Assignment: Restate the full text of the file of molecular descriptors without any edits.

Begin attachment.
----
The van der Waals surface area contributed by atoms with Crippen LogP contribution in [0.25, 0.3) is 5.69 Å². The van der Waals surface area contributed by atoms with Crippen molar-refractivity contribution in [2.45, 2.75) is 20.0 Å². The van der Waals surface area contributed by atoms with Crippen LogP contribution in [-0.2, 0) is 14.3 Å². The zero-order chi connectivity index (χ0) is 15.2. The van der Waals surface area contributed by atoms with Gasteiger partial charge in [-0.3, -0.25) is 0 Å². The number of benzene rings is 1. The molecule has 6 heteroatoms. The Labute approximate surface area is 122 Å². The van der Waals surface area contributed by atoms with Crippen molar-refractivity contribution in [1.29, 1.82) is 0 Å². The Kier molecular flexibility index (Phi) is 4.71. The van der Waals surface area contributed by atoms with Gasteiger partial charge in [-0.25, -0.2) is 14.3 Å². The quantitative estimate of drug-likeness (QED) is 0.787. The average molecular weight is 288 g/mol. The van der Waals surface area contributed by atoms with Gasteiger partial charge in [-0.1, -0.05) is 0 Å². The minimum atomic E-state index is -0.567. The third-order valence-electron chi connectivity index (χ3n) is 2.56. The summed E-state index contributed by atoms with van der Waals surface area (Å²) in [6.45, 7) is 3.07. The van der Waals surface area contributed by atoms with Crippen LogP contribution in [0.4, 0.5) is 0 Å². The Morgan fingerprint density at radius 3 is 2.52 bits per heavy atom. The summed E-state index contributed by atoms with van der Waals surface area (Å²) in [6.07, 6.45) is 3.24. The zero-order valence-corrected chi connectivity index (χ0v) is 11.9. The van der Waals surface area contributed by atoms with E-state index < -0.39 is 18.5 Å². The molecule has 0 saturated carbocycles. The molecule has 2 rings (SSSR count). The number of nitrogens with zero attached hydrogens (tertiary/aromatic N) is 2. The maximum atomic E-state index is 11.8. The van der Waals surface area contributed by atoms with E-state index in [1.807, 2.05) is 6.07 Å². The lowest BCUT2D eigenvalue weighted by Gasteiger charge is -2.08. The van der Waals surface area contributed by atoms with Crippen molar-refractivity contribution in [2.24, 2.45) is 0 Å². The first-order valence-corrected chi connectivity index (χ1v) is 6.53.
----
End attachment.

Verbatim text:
The van der Waals surface area contributed by atoms with Crippen LogP contribution in [0.25, 0.3) is 5.69 Å². The van der Waals surface area contributed by atoms with Crippen molar-refractivity contribution in [2.45, 2.75) is 20.0 Å². The van der Waals surface area contributed by atoms with Crippen LogP contribution in [-0.2, 0) is 14.3 Å². The zero-order chi connectivity index (χ0) is 15.2. The van der Waals surface area contributed by atoms with Gasteiger partial charge in [-0.3, -0.25) is 0 Å². The number of benzene rings is 1. The molecule has 6 heteroatoms. The Labute approximate surface area is 122 Å². The van der Waals surface area contributed by atoms with Crippen molar-refractivity contribution in [1.29, 1.82) is 0 Å². The Kier molecular flexibility index (Phi) is 4.71. The van der Waals surface area contributed by atoms with Gasteiger partial charge in [-0.25, -0.2) is 14.3 Å². The quantitative estimate of drug-likeness (QED) is 0.787. The average molecular weight is 288 g/mol. The van der Waals surface area contributed by atoms with Gasteiger partial charge in [-0.1, -0.05) is 0 Å². The minimum atomic E-state index is -0.567. The third-order valence-electron chi connectivity index (χ3n) is 2.56. The summed E-state index contributed by atoms with van der Waals surface area (Å²) in [6.45, 7) is 3.07. The van der Waals surface area contributed by atoms with Crippen LogP contribution in [0.4, 0.5) is 0 Å². The Morgan fingerprint density at radius 3 is 2.52 bits per heavy atom. The summed E-state index contributed by atoms with van der Waals surface area (Å²) in [6.07, 6.45) is 3.24. The zero-order valence-corrected chi connectivity index (χ0v) is 11.9. The van der Waals surface area contributed by atoms with E-state index < -0.39 is 18.5 Å². The molecule has 0 saturated carbocycles. The molecule has 2 rings (SSSR count). The number of nitrogens with zero attached hydrogens (tertiary/aromatic N) is 2. The maximum atomic E-state index is 11.8. The van der Waals surface area contributed by atoms with E-state index in [1.807, 2.05) is 6.07 Å². The lowest BCUT2D eigenvalue weighted by Gasteiger charge is -2.08. The van der Waals surface area contributed by atoms with Crippen molar-refractivity contribution in [2.24, 2.45) is 0 Å². The first-order valence-corrected chi connectivity index (χ1v) is 6.53.